The art of no

The two-letter word you should practice saying more this year.

This year (and every year) you should carve out time to do what excites you, moves you and makes you happy. Too often we get so bogged down in expectations and obligations that we forget to stop and reconsider what we’re saying yes to and why.

Nova Scotians are always praised for being friendly, going out-of-our-way-for-strangers types, which is all well and good, unless the person you’re getting out of the way of for every other thing that comes up is yourself. If your first instinct when someone piles an extra helping of bullshit on your plate is to smile tightly and thank them, then you are not at the dinner party you deserve. And it is definitely not hygienic. (Also, how the hell did you get here in the first place? A special love for the poop emoji?) This year, I urge you to practice saying no to the things you need to. While at first it might seem startling to the people around you who are accustomed to wiping their feet on the doormat of your heart, anyone who cares about your well being will be happy you’re saying yes to yourself for once instead.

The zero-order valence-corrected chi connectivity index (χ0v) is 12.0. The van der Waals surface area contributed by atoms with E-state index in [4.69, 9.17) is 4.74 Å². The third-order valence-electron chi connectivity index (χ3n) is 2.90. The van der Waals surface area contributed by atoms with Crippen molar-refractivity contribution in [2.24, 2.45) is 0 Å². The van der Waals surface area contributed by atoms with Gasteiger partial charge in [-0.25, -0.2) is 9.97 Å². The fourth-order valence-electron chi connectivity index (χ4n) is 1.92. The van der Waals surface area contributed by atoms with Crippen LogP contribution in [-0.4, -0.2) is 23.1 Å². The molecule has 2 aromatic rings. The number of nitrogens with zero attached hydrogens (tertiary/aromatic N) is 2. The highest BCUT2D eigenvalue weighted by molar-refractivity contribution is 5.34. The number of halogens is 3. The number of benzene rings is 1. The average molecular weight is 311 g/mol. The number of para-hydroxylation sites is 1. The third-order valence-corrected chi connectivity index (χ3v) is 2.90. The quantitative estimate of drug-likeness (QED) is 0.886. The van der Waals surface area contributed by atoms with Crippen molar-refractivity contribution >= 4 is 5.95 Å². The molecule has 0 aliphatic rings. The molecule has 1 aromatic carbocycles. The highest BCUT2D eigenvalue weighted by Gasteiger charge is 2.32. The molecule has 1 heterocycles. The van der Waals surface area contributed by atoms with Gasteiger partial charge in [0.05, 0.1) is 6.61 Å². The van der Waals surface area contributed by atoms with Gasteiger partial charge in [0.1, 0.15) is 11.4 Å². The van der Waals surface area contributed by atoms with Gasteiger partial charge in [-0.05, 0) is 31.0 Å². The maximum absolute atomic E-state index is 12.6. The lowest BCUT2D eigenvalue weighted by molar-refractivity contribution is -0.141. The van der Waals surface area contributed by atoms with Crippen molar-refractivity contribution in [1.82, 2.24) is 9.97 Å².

This doesn’t mean you’re only doing fun things for the rest of your life and forget dealing with the hard or annoying parts of your existence. It means that if every bone in your body is screaming “no,” you don’t want to pick up the slack of your lazy co-worker, or “no,” you don’t want to sit through a lunch with a toxic friend, or “no,” you don’t want to lend money to your brother who never seems to pay you back, then say it loud and proud—do as Shonda Rhimes decrees in her new memoir Year of Yes—and say yes to saying no. Pave the way for the things you actually do want to say yes to. What you learn might just surprise you.

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